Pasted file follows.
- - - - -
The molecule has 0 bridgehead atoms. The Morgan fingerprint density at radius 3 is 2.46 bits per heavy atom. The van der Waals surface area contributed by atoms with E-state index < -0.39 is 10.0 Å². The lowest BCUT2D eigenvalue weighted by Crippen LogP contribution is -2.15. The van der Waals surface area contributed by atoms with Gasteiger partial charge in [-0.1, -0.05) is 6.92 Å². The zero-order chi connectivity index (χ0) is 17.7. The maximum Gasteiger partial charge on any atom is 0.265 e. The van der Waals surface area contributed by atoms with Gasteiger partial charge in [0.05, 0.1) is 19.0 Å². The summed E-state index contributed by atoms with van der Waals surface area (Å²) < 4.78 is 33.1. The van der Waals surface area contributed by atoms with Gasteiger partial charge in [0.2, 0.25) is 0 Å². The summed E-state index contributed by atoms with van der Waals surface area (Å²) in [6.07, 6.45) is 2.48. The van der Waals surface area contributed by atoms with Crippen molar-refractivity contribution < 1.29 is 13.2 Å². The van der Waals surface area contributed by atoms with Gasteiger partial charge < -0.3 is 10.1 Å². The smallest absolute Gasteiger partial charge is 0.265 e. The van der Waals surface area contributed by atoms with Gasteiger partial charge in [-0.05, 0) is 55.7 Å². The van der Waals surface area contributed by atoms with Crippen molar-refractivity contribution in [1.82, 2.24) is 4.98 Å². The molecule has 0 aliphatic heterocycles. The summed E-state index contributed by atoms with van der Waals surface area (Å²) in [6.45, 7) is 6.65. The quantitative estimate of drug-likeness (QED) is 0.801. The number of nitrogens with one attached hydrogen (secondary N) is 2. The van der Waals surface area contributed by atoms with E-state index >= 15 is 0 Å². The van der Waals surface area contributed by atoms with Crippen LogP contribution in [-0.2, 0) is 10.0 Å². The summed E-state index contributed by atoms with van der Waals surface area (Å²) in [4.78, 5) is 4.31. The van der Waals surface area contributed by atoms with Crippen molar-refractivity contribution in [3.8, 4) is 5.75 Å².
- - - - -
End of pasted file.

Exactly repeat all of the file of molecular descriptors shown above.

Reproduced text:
The molecule has 0 bridgehead atoms. The Morgan fingerprint density at radius 3 is 2.46 bits per heavy atom. The van der Waals surface area contributed by atoms with E-state index < -0.39 is 10.0 Å². The lowest BCUT2D eigenvalue weighted by Crippen LogP contribution is -2.15. The van der Waals surface area contributed by atoms with Gasteiger partial charge in [-0.1, -0.05) is 6.92 Å². The zero-order chi connectivity index (χ0) is 17.7. The maximum Gasteiger partial charge on any atom is 0.265 e. The van der Waals surface area contributed by atoms with Gasteiger partial charge in [0.05, 0.1) is 19.0 Å². The summed E-state index contributed by atoms with van der Waals surface area (Å²) < 4.78 is 33.1. The van der Waals surface area contributed by atoms with Gasteiger partial charge in [0.2, 0.25) is 0 Å². The summed E-state index contributed by atoms with van der Waals surface area (Å²) in [6.07, 6.45) is 2.48. The van der Waals surface area contributed by atoms with Crippen molar-refractivity contribution < 1.29 is 13.2 Å². The van der Waals surface area contributed by atoms with Gasteiger partial charge < -0.3 is 10.1 Å². The smallest absolute Gasteiger partial charge is 0.265 e. The van der Waals surface area contributed by atoms with Gasteiger partial charge in [-0.05, 0) is 55.7 Å². The van der Waals surface area contributed by atoms with Crippen molar-refractivity contribution in [1.82, 2.24) is 4.98 Å². The molecule has 0 aliphatic heterocycles. The summed E-state index contributed by atoms with van der Waals surface area (Å²) in [6.45, 7) is 6.65. The quantitative estimate of drug-likeness (QED) is 0.801. The number of nitrogens with one attached hydrogen (secondary N) is 2. The van der Waals surface area contributed by atoms with E-state index >= 15 is 0 Å². The van der Waals surface area contributed by atoms with Crippen LogP contribution in [-0.2, 0) is 10.0 Å². The summed E-state index contributed by atoms with van der Waals surface area (Å²) in [4.78, 5) is 4.31. The van der Waals surface area contributed by atoms with Crippen molar-refractivity contribution in [3.8, 4) is 5.75 Å².